The laboratory has been actively involved in the development and application of luminescence dating.
Investigations on OSL (Optical Stimulated Luminescence) and TL (Thermoluminescence) properties of materials.
OSL and TL dating of terrestrial and marine applications (in the case of ceramics or burnt stone, in the case of sediments).
The Laboratory also provides education through research experiences for graduate students, post-doctoral scholars and visitors.
The Risø TL/OSL Reader
ELSEC 9010 Optical Dating System
Harshaw 3500 TL Reader
Precision scales, HandECount alpha/beta counter, Low level alpha counting System
Oven, Incubator, Agate mortar, Sieving system
What is luminescence dating?
Luminescence dating is an absolute dating method that measures the energy of photons being released. In natural settings, ionizing radiation (U, Th, Rb, & K ) is absorbed and stored by sediments in the crystal lattice. This stored radiation dose can be evicted with stimulation and released as luminescence. The calculated age is the time since the last exposure to sunlight or intense heat.
Image used from Dr. K. Lepper, North Dakota State University
The age equation is expressed as a simple ratio:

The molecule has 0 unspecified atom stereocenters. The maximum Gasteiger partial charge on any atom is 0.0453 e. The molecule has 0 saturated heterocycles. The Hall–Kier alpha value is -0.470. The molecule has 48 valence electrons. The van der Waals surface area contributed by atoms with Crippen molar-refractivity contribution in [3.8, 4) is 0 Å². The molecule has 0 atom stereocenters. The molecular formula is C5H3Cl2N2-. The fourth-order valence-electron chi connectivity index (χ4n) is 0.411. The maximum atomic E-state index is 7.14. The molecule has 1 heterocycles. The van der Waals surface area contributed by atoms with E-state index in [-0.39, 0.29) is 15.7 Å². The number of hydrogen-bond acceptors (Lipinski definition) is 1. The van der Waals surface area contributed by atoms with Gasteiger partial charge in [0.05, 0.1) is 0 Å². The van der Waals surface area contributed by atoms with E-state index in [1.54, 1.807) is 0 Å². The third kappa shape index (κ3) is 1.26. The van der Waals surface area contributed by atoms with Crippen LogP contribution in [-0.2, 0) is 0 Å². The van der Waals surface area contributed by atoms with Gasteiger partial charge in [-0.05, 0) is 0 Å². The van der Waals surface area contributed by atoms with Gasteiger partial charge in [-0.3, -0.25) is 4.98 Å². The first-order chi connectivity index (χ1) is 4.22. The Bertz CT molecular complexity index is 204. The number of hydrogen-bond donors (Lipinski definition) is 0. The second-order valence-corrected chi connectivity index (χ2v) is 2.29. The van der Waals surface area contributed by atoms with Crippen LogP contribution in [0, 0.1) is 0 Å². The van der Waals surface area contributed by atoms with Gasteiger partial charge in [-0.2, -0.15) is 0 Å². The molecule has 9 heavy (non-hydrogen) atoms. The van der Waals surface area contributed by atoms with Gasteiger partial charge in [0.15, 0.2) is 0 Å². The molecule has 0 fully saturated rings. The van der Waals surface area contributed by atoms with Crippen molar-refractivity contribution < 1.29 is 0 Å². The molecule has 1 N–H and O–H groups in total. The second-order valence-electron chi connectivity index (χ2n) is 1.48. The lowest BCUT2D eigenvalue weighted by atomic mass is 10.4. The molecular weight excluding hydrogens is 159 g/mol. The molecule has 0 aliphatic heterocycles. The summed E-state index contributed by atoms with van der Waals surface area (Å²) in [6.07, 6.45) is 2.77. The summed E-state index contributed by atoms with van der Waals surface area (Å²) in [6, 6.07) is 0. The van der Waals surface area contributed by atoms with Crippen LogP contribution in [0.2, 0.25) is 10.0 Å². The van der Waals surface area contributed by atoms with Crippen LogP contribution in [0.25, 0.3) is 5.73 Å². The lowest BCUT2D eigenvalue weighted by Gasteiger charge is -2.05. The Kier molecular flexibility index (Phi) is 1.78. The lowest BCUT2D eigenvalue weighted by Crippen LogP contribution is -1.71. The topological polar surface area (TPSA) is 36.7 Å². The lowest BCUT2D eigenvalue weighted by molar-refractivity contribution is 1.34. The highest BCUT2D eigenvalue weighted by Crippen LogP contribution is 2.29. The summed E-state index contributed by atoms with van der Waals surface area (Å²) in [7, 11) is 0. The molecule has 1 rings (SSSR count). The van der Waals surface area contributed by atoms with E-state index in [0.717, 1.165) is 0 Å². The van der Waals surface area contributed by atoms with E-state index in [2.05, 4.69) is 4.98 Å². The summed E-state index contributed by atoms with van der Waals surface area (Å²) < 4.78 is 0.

Age (ka) = De (Gy) / DR (Gy/ka)
where De is the equivalent dose in grays (unit of absorbed dose), and DR is the average dose rate over time. Equivalent dose is the amount of radiation dose that is necessary to account for the measured luminescence signal, in other words, how much radiation is needed to get from zero luminescence to the current, natural luminescence. Dividing by the dose rate gives the age.
Luminescence dating has been applied (depending on conditions) from sediments ranging from 10 – 106, although more commonly the upper limit is 100-400ka. It has been applied to aeolian, fluvial, lacustrine, glaciogenic, coastal and marine applications, in addition to a wide range of research in archaeology and art antiquity.
For further information contact:
Prof. Dr. Niyazi Meriç
Dr. Eren Şahiner